July 06, 2023
The trade markets for Damian Lillard and James Harden are still taking shape, as the Blazers and Sixers weigh all the possible outcomes of sending star talent out the door. And while Lillard looks like a safer bet to move in the immediate future, some important factors are slowing down the offers from teams like Philadelphia.
In the latest from ESPN's Adrian Wojnarowski, the source guru checks in on the situation in Portland, where Lillard and his team have given something close to a "Miami or bust" mandate to the Blazers' front office. Per Woj:
Ownership plans to honor Lillard's request for a trade, but Blazers officials are telling teams they'll move Lillard for only the deepest return of assets available. Portland is pursuing the sliding scale superstar package of desirable draft picks and high-level young players. For the summer, Cronin's betting the market over Miami.
As he executes the exit of the greatest player in franchise history, executives talking to Cronin describe him as devoid of sentiment. Business for Lillard, business for the Blazers.
As Cronin explores the broader landscape, Lillard's agent, Aaron Goodwin, has been calling prospective trade partners and warning against trading for his client, team executives told ESPN. Goodwin is telling organizations outside of Miami that trading for Lillard is trading for an unhappy player. As interference goes, this is a time-honored agent maneuver to depress offers and clear a path to a predetermined destination. [ESPN]
For those of us without real skin in the game, it makes for a fascinating story to follow. Lillard, whose loyalty to his franchise has been sold as one of his greatest character traits, is now threatening to tank whatever value they might recoup for him on his way out. The Blazers are in a position where they have to decide between honoring the wishes of a franchise legend, one who they failed to put a suitable contender around, or doing what's best for the organization.
This battle, and the combined position of Lillard and Goodwin, does go a long way toward explaining Philadelphia's public stance on Lillard. Philadelphia has not ruled out a trade for Lillard entirely, sources have said throughout the past week, but team personnel have consistently underplayed the odds of doing so. That's for good reason — it would come at a high price, it would require multiple teams and a lot of moving parts, and it's unclear if the Sixers would emerge as a championship-ready team from such a trade. Gutting your team for the sake of chasing another star could have disastrous consequences, and potentially leave the Sixers in a worse spot than they're in right now.
Then there's the Tyrese Maxey component. After we reported last week that the Sixers would not be extending Maxey this offseason, initial speculation about his availability in a trade turned into one consistent message. The Sixers have communicated to anyone who will listen that he's not being moved and that Maxey is a treasured member of their current and future core. It's the truth insofar as anything can be set in stone for an NBA team aiming to win a title in the immediate future. Part of the reason Maxey isn't available is because of that pushback from Lillard and his agent. As Lillard and Goodwin push to render all non-Miami trades irrelevant, the Sixers have added incentive to put their relationship with a young and rising player first. Why put Maxey in an offer that for all intents and purposes won't matter in the end?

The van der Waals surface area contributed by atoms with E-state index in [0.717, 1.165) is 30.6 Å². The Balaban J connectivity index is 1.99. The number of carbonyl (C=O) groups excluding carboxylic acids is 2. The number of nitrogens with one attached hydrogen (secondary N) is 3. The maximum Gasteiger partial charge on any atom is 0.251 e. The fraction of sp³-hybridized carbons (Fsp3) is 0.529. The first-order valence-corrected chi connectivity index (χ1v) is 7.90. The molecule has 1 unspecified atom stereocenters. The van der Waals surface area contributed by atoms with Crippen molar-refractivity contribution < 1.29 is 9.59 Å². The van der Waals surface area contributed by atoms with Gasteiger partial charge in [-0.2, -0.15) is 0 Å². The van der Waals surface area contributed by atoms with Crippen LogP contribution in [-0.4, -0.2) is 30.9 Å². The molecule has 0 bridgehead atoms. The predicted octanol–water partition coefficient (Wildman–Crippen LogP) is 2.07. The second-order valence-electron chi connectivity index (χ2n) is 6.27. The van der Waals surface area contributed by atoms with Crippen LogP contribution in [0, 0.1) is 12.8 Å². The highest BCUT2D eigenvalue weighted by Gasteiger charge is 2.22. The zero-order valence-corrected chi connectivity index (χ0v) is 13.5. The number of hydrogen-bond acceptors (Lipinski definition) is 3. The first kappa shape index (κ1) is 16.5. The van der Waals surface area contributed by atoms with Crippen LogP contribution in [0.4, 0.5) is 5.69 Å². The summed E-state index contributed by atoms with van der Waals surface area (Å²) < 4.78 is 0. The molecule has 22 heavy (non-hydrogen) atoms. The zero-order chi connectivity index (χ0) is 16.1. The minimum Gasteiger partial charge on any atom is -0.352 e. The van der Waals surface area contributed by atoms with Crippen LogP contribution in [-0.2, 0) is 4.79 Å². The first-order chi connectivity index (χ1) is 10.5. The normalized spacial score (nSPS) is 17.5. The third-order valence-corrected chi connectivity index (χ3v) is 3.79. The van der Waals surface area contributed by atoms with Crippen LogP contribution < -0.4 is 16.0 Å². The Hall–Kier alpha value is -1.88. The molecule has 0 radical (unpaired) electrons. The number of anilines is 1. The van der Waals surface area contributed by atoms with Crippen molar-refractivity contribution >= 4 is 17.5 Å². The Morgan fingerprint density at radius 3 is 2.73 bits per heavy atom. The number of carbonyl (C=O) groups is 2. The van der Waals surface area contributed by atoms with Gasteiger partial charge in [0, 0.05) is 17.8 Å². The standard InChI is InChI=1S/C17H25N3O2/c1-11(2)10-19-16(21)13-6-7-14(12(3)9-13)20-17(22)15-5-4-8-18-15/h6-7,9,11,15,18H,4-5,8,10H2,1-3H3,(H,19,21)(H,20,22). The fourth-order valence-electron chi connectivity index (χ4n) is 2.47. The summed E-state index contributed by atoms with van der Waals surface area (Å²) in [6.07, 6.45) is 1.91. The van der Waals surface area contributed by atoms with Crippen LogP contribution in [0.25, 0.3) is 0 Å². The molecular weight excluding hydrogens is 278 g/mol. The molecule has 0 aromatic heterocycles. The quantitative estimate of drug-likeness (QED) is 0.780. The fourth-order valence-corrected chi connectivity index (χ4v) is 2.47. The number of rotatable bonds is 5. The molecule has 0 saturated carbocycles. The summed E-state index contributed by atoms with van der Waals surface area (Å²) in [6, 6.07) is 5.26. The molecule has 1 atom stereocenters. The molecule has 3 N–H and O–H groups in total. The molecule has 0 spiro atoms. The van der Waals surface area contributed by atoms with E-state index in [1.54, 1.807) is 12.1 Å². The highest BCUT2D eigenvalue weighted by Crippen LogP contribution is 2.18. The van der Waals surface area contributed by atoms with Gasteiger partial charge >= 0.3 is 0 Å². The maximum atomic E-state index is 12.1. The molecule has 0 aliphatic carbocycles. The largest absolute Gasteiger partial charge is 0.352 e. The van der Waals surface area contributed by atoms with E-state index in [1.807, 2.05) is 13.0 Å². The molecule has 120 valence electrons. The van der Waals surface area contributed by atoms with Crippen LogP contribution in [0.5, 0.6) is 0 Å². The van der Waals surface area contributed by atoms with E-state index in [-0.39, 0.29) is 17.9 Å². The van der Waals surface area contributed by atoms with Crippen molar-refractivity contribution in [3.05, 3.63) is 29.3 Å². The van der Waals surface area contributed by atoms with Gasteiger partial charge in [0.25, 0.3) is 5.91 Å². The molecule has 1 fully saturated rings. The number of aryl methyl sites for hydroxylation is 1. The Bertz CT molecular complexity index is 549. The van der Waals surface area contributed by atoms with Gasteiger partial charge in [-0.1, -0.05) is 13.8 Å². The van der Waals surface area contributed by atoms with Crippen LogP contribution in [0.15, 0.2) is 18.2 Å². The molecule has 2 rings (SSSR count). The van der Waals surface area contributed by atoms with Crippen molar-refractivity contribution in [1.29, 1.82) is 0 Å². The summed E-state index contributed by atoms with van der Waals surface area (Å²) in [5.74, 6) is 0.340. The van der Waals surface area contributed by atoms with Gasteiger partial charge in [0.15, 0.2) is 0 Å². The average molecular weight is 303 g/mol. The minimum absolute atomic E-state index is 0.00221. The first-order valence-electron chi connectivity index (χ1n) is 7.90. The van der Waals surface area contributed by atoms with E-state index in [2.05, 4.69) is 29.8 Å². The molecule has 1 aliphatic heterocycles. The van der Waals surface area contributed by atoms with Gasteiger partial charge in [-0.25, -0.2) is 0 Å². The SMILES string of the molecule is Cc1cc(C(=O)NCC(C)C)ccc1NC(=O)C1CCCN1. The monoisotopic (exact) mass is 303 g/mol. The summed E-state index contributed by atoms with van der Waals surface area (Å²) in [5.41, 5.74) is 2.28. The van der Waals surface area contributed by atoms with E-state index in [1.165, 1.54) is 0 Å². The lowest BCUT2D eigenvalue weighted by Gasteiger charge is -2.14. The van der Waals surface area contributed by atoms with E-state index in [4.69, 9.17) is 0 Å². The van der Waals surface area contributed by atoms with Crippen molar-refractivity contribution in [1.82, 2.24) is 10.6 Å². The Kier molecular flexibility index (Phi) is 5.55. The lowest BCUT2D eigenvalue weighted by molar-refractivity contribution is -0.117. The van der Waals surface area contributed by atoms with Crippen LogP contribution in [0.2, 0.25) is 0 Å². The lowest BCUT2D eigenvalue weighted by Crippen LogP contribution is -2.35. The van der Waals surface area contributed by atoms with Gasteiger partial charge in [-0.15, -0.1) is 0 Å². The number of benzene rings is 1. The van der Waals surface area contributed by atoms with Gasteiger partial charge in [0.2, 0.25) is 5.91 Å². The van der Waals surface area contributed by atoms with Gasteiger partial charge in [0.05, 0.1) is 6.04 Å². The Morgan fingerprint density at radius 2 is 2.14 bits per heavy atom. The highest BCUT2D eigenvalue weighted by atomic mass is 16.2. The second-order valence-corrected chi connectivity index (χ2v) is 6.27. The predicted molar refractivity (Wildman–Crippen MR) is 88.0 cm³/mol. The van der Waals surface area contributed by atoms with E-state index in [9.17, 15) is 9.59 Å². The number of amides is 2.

As Woj points out, this is pretty standard posturing from a modern-age star trying to force their way to a new home, and teams have reaped the benefits of taking the gamble before. I'm not sure the Kawhi Leonard to Toronto example is going to hold up in this instance, though. The Raptors were able to keep a strong team and culture around Leonard post-trade because of what the Spurs prioritized in return for the wing star. By comparison, the Blazers don't seem to be prioritizing readymade players (a la Demar DeRozan in that Raptors trade) and parts in return for Lillard, with the organization looking toward a potential rebuild. That means you're going to have to try to win a trade on volume and upside, and a team like the Sixers could end up in the danger zone offering either, if not both of those things.
That's why for now, it looks unlikely for Philadelphia to be Lillard's next home. The Sixers continue to look at all options behind the scenes, and the next week in Las Vegas will undoubtedly accelerate conversations between executives around the league. But keep your expectations in check for big, starry additions until Philadelphia figures out exactly what's happening with their own disgruntled guard.
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